Category: Christian Art

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Black Lives Matter

My face is red with weeping, and deep darkness is on my eyelids… My spirit is broken, my days are extinct, the grave is ready for me.
Job 16:16 and Job 17:1

The image on this page is part of a series of photographs by James C. Lewis. They have crossed my path as we make our stand and say that Black Lives Matter. This photograph helps us to re-imagine who Job was. “There was a man in the land of Uz, whose name was Job” (Job 1:1) This is such a wonderful book opening, introducing us to the homeland of Job. Uz is sometimes identified with the kingdom of Edom, roughly in the area of modern-day southwestern Jordan and Southern Israel. The peoples skin actual tone may not be the tone of the Job you imagine in your minds eye. Now is the time to reflect on the diversity of faces of our bible heroes. Now is the time share our faith stories. Stories of variety and wonder that unite all people no matter what creed or colour.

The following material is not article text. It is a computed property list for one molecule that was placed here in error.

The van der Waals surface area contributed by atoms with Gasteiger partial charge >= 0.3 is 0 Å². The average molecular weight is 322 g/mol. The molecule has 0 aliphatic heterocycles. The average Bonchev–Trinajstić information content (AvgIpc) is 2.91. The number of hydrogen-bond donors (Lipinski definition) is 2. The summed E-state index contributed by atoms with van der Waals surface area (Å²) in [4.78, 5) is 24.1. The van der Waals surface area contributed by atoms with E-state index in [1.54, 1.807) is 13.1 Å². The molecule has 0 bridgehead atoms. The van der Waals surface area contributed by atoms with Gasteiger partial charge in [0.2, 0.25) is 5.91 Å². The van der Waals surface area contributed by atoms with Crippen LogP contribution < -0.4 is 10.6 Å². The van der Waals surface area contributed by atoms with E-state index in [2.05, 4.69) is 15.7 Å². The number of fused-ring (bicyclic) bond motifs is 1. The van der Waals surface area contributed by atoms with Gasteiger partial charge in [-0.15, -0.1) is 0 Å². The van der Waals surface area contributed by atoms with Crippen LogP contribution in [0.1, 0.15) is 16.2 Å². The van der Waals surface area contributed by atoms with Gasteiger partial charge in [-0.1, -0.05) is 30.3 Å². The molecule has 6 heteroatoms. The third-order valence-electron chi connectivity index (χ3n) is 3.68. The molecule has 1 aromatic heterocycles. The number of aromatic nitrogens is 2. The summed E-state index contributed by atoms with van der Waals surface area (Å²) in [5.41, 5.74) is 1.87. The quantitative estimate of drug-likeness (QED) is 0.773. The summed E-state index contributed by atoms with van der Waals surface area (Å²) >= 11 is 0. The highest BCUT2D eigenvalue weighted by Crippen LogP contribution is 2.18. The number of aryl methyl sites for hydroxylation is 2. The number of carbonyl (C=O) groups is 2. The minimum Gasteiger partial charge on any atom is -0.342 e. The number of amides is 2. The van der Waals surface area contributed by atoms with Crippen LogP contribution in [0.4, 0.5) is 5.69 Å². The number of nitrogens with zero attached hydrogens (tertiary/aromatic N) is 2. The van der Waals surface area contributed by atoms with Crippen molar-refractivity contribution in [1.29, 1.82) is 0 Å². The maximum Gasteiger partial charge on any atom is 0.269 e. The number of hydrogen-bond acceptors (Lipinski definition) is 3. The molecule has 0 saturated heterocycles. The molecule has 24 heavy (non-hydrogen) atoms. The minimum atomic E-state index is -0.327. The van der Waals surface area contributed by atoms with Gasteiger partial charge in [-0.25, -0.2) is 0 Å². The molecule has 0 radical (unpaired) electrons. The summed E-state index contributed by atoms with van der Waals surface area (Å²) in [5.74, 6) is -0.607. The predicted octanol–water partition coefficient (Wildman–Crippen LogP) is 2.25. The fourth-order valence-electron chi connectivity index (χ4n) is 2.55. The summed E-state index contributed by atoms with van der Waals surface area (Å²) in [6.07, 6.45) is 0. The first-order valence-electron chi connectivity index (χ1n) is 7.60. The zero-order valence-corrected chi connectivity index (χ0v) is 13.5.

Elijah Encounters God

Look and Hear

Elijah 1: Wind, Earthquake, Fire – Artrage 6 digital painting by Revd Tom Studman
Elijah 2: Sheer Silence – Artrage 6 digital painting by Revd Tom Studman

After encountering the wind, earthquake and fire Elijah wrapped his face in his mantle and went out and stood at the entrance of the cave. In this second painting I imagined Elijah stretching out His arms. He was standing in wonder, praising God for the beauty of the silence in which he had sensed the Lord’s powerful presence. I pray we may all encounter the sheer silence of God in this season of pandemic. May you sense the purity of the peace God gives us.

Creative response?

Stand on the mountain before the Lord

Maybe you imagine that Elijah was standing out on the mountain observing the wind, earthquake and fire. Explore using the space I have edited into this image, to create your own art response to this story. As you spend time making, may you enjoy the company of God and encounter the pure silence of His presence.